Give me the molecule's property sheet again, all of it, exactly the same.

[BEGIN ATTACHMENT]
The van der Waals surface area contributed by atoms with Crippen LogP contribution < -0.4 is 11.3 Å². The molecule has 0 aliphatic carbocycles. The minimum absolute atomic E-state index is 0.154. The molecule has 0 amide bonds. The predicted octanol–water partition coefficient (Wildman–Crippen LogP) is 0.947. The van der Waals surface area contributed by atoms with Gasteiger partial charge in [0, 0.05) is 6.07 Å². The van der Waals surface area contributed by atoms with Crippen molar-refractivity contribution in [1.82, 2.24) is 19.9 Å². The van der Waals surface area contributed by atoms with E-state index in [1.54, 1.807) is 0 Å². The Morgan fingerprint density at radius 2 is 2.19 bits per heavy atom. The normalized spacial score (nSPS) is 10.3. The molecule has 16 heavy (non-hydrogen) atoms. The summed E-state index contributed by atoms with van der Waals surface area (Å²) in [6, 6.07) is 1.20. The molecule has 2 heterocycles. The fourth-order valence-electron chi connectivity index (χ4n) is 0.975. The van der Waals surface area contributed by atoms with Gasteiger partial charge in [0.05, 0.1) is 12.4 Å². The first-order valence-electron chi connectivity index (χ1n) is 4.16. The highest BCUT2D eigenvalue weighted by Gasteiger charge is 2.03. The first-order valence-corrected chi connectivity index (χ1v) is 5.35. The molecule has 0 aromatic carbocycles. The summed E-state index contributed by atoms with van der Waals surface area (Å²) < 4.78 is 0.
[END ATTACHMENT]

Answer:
The van der Waals surface area contributed by atoms with Crippen LogP contribution < -0.4 is 11.3 Å². The molecule has 0 aliphatic carbocycles. The minimum absolute atomic E-state index is 0.154. The molecule has 0 amide bonds. The predicted octanol–water partition coefficient (Wildman–Crippen LogP) is 0.947. The van der Waals surface area contributed by atoms with Gasteiger partial charge in [0, 0.05) is 6.07 Å². The van der Waals surface area contributed by atoms with Crippen molar-refractivity contribution in [1.82, 2.24) is 19.9 Å². The van der Waals surface area contributed by atoms with E-state index in [1.54, 1.807) is 0 Å². The Morgan fingerprint density at radius 2 is 2.19 bits per heavy atom. The normalized spacial score (nSPS) is 10.3. The molecule has 16 heavy (non-hydrogen) atoms. The summed E-state index contributed by atoms with van der Waals surface area (Å²) in [6, 6.07) is 1.20. The molecule has 2 heterocycles. The fourth-order valence-electron chi connectivity index (χ4n) is 0.975. The van der Waals surface area contributed by atoms with Gasteiger partial charge in [0.05, 0.1) is 12.4 Å². The first-order valence-electron chi connectivity index (χ1n) is 4.16. The highest BCUT2D eigenvalue weighted by Gasteiger charge is 2.03. The first-order valence-corrected chi connectivity index (χ1v) is 5.35. The molecule has 0 aromatic carbocycles. The summed E-state index contributed by atoms with van der Waals surface area (Å²) < 4.78 is 0.